FROM DRAWING TO PAINTING!
Painting was not in my thoughts when I decided to learn how to draw dogs. Drawing just sounded like something I should try and maybe I might enjoy as a hobby. After all, I do love animals, especially dogs! So I got my start in drawing from the Drawing Dogs Course on Paint Basket and as you can see here, some time later I was able to do a painting of Pixie, my older daughter’s Yorkshire terrier. I decided on a seascape background because in my reference photo Pixie was sitting on sand, with nothing else interesting to speak of (so I thought). In retrospect, I think I could have done just a simple portrait. But at the time I knew nothing about pet portraiture until I painted Hoku, my youngest daughter’s Havanese pup who was cute as a button, and now is a handsome adult dog! The other painting is Malu, my son’s dog, in the park where I last played with her before she passed away. This was a memorial portrait given to my son.
Back to learning how to draw: Watching and following the video instruction with Nolan Clark of Paint Basket proved to be a ‘magical time’ for me. Imagine from Hawaii I was learning art live produced in New Zealand! I learned how to use different graphite pencils and a putty eraser to sculpt a dog on paper, actually a number of dogs, one eye at a time, one nostril at a time, laying out the fur and whiskers going the right way, giving the dog character and bringing him to life.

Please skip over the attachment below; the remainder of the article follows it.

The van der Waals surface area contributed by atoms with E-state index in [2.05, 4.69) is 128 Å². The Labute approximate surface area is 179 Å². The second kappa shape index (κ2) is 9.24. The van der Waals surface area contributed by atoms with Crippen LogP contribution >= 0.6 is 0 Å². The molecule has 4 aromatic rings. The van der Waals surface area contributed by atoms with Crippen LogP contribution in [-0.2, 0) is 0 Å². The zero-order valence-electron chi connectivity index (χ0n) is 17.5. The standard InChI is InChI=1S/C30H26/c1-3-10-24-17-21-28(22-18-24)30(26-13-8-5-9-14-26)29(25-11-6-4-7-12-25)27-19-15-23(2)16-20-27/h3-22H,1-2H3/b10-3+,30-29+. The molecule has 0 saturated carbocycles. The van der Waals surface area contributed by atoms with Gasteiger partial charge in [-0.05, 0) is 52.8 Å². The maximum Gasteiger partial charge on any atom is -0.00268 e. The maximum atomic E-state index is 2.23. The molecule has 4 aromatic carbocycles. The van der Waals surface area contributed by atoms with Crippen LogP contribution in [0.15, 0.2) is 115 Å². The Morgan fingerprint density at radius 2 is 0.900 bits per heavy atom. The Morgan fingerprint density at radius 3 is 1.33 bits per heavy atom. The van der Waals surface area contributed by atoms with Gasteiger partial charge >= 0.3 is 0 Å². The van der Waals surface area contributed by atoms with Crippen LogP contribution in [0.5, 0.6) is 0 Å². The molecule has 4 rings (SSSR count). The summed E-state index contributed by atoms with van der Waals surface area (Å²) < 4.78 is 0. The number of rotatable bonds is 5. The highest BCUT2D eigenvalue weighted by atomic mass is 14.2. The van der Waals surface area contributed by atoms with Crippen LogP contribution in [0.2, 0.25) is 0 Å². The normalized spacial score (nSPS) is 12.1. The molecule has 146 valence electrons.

I was bowled over with my first drawing and those that followed, and with my growing confidence, I eventually drew all of the family dogs and more. Everyone who took the class the same time with me posted their work and we were all elated with our results; some drew their pets, too! In the following months, the class members were painting their friends’ dogs and some at this date do dog portraits for a commission!
The wonderful part about the time I spent in drawing dogs is that I learned how the same art principles are carried over to other art mediums, such as pen and ink, water color, water color pencils, and pastels, etc. Drawing establishes a good background for working with other mediums. Its importance is in training a person to see as an artist, to observe carefully in composing a drawing or painting.
A drawing in pencil is similar to a black and white or monochromatic painting, or a tonal drawing that can provide the basis for painting in color, e.g. in acrylic and oil paint, my favorite mediums. Whether drawing or painting, these general concepts and skills are used: attention to shape, form, intensity and saturation; value gradation, directional strokes, contrasts in light and dark for blocking in and for highlights, accents, and depicting texture, as well as perspective. In addition, in drawing one learns how to develop a foreground, middle ground and background or other effects, such as foreshortening as in the painting of Malu, my son’s dog.
I highly recommend having a background in drawing fundamentals because it is very likely to make a difference between good art and better art.
In my next post I will tell you more about how my drawing skills continued to develop after I finished the dog drawing class. See you then!